How can I do this the right way
The right way is to take context into account, and the note reduction decisions are usually somewhat artistic choices. Your program has to be able to look at the song and understand what the essential point is. What does the picture represent?
Context means things like:
- What key is it in? How does each chord turn the harmonic balance away from the tonic, or back to tonic?
- What comes before and after each chord? Is there a voice stepping/leading going somewhere. Like Am - Ammaj7 - Am7 - Am6. If you reduce this to Am - Am - Am - Am, you keep the bass, but lose the descending A - G# - G - F# line. A reduction to Am - E - C - D has an aspect of that line, but not the bass.
- Is there a chord-rhythm pattern, or song form of some kind? If the changes or harmonic turns form e.g. an A-A-B-A structure, you might want to keep that intact. Is it a 12-bar blues? Sometimes, there's a chord change such as C - Csus - C - Csus just to have a chord change, any change as long as there is a change. If you remove such changes in the name of simplification, you throw away the rhythmic events that harmonic changes have. If you have to "simplify" the Csus, then maybe even a Dm would do the job, even though normally you wouldn't consider Dm a substitute for Csus.
- What does the melody do? If there is a melody. Maybe the melody handles some of the chord tones, so you can leave such a note out somewhere, if it allowes you to use a simpler chord.
- Are there "out-of-scale" notes in the chords, perhaps doing a modulation or modal interchange? Is your "Gm7" really just a fancy C7 chord? Or is it better to replace it with Gm?
- If there's a dim7 chord, what is it essentially doing, if you had to explain it in terms of tonic-subdominant-dominant? Is it a jazzy substitution for a dominant chord, or maybe a minor chord? (Try to do this for example with Chaplin's "Smile") Dominant-tonic kind of motion of a different key, like a secondary dominant?
Do you want the generated reduction to (a) be easy to play, or (b) sound right and truthful to the original? What elements of the original song do you want to preserve? Which elements are essential to that song?
I would think that plain and simple C might be a better three-note reduction of Am7/C than your suggested Am. If someone wrote a bass inversion, maybe they did it for a purpose. The lowest note might be important to preserve, particularly if there's a bass motion. If there's a progression like: Am7 - Am7/C - D - E, then Am - C - D - E is a much better reduction than Am - Am - D - E. The original had a steady equal-time-per-chord chord rhythm, but Am - Am - D - E has the same chord stay for two steps! So it's missing a chord change. Different chord rhythm and different bass motion.
If there's Am - Bm7-5 - E - Am, then you have two possible reductions for the Bm7-5 chord: Dm and Bdim. "Bm" would be WRONG because it has an F# note. It is absolutely essential to keep the "-5", which is an F. It would be nice to keep the B bass note too, so Bdim would be better. But maybe it's a strange chord for your "beginners"? In that case, Dm is the only correct choice for an easier reduction. In the key of Am.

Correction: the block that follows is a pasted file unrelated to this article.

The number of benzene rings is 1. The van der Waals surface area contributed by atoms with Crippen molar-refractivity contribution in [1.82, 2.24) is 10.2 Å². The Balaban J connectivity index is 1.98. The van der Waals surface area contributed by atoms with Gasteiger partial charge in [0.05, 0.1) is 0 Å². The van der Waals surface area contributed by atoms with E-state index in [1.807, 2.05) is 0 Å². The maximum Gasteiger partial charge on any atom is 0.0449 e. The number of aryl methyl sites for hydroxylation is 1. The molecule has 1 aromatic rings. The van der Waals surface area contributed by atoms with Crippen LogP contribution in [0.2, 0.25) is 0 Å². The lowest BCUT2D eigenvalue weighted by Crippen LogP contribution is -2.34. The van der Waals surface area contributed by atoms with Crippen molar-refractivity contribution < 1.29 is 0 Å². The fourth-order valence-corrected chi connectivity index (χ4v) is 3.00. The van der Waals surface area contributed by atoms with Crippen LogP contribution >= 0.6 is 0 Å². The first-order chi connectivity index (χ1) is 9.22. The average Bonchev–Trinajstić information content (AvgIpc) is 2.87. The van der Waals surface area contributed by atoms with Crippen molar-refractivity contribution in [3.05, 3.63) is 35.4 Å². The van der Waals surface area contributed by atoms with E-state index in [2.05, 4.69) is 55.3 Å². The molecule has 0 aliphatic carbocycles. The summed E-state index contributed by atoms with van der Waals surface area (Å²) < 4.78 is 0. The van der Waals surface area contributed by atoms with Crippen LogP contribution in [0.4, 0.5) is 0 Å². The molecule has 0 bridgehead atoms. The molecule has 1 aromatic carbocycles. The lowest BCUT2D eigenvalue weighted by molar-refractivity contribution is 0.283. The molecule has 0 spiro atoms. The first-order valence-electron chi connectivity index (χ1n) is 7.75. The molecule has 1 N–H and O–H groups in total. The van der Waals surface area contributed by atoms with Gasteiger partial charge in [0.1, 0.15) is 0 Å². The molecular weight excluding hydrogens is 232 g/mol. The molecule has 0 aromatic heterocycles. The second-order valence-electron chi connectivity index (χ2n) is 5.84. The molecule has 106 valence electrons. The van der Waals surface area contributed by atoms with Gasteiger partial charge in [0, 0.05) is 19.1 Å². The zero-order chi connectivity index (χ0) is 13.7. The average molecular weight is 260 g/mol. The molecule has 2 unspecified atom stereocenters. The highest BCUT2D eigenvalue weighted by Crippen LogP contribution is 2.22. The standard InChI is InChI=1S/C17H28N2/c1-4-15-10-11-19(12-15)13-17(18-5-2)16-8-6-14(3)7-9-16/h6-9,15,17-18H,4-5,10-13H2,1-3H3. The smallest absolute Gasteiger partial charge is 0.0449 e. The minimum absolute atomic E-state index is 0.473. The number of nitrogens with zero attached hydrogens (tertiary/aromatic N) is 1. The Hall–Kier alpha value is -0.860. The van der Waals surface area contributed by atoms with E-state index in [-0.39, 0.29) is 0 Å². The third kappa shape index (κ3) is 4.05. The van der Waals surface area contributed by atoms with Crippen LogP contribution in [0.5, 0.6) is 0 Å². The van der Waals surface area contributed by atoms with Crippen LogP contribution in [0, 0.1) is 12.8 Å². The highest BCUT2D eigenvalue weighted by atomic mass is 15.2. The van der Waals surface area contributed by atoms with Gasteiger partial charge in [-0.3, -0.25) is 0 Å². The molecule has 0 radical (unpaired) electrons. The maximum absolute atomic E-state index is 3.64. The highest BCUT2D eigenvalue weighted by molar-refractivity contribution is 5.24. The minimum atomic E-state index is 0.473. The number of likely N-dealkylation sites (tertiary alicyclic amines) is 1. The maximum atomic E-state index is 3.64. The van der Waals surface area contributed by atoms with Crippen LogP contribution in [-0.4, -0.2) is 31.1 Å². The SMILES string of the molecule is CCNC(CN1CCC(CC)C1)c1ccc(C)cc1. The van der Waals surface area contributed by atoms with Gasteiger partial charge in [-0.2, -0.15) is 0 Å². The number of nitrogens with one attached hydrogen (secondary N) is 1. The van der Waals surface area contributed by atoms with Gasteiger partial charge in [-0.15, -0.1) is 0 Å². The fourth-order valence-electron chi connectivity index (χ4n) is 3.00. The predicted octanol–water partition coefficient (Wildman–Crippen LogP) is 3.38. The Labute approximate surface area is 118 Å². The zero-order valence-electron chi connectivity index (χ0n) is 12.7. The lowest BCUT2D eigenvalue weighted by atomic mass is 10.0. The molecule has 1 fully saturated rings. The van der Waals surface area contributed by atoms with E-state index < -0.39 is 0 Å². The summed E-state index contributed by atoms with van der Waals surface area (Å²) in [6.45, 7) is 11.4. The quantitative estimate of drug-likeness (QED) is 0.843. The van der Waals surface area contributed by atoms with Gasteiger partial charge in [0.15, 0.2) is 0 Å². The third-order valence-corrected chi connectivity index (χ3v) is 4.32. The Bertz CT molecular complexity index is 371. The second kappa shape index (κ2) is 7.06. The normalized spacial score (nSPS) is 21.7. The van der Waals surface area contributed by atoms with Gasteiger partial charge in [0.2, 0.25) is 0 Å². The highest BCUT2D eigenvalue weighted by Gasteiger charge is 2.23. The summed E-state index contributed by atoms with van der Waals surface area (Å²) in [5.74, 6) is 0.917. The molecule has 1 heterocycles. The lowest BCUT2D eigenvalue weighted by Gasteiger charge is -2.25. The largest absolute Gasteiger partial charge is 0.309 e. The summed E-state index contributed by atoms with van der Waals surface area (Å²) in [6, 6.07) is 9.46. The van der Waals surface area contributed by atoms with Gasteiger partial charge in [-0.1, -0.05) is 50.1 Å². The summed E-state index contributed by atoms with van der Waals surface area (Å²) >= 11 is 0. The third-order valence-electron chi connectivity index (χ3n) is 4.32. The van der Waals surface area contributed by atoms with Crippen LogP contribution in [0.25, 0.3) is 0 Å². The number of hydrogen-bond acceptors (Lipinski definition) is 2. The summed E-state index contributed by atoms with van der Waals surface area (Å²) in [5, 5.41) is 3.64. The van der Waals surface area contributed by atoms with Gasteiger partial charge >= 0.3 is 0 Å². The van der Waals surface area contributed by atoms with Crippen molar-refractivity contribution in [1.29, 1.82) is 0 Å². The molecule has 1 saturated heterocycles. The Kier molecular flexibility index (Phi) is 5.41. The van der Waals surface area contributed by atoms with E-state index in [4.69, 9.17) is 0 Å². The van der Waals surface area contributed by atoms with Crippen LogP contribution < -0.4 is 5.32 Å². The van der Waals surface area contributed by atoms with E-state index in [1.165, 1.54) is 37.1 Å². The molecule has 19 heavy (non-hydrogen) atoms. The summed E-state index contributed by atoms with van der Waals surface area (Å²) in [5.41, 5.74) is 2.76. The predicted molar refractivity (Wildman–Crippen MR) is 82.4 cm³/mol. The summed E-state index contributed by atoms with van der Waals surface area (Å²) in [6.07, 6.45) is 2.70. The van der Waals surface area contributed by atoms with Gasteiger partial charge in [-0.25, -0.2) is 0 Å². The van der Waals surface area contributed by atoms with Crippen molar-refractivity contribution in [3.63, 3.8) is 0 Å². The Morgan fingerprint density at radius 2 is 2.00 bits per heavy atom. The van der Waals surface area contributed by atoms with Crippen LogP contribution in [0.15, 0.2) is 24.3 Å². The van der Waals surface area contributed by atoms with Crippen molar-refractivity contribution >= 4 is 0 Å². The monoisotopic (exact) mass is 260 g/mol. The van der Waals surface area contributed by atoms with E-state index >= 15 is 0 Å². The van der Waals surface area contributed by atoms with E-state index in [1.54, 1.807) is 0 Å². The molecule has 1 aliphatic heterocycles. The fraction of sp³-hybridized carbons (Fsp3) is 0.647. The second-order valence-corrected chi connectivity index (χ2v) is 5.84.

To sum this up: to make a good chord simplification/reduction, you need to look at the whole harmonic progression, how it turns. You select the most important harmony-turning notes from each chord and select a "simple" chord which preserves these important notes.
It might be possible to program this as a very large bank of special case rules, if you can figure out the key. If you can create an engine where it's easy to add more refined logic rules, then ... why not. But still, you'd have to add some sort of heuristic factors and fuzzy stuff like "what is the song structure", and write an evaluation function which assigns a "beauty factor" for each candidate reduction choice. :) Might be a fun project for a computer science student?
The algorithm could be something like:
- "Realize" each chord symbol as notes. From now on you'll be handling chords as note combinations (like note stacks in staff music), not textual symbols.
- Generate a number of candidate reductions for each chord, with triads or whatever "simple" chords you want to produce.
- Select the "best" combination of candidates for the song, by evaluating a HowGoodIsThisReduction() function. Either for individual chords, or entire reduced songs.
- Convert each selected best candidate chord back to a textual chord symbol.
How well this works, depends on the HowGoodIsThisReduction() function. If it only looks at individual chords like HowGoodIsThisReduction(OriginalChord, ReducedChord), then it cannot retain any information about movement and song structure. But if it's like HowGoodIsThisReduction(OriginalSong, ReducedSong), then it might give extra points for keeping song structure, voice leading and harmonic turns intact.
The GenerateCandidateReductionsForChord() function might operate by simply leaving out notes. Or it could take the key of the song into account and suggest E major as a candidate replacement for Am maj7. And then let the evaluator function decide if Am - Am - Am - Am is a better reduction than Am - E - C - D for the chord progression Am - Am maj7 - Am7 - Am6. The choice between these two reduction styles could be user-configurable.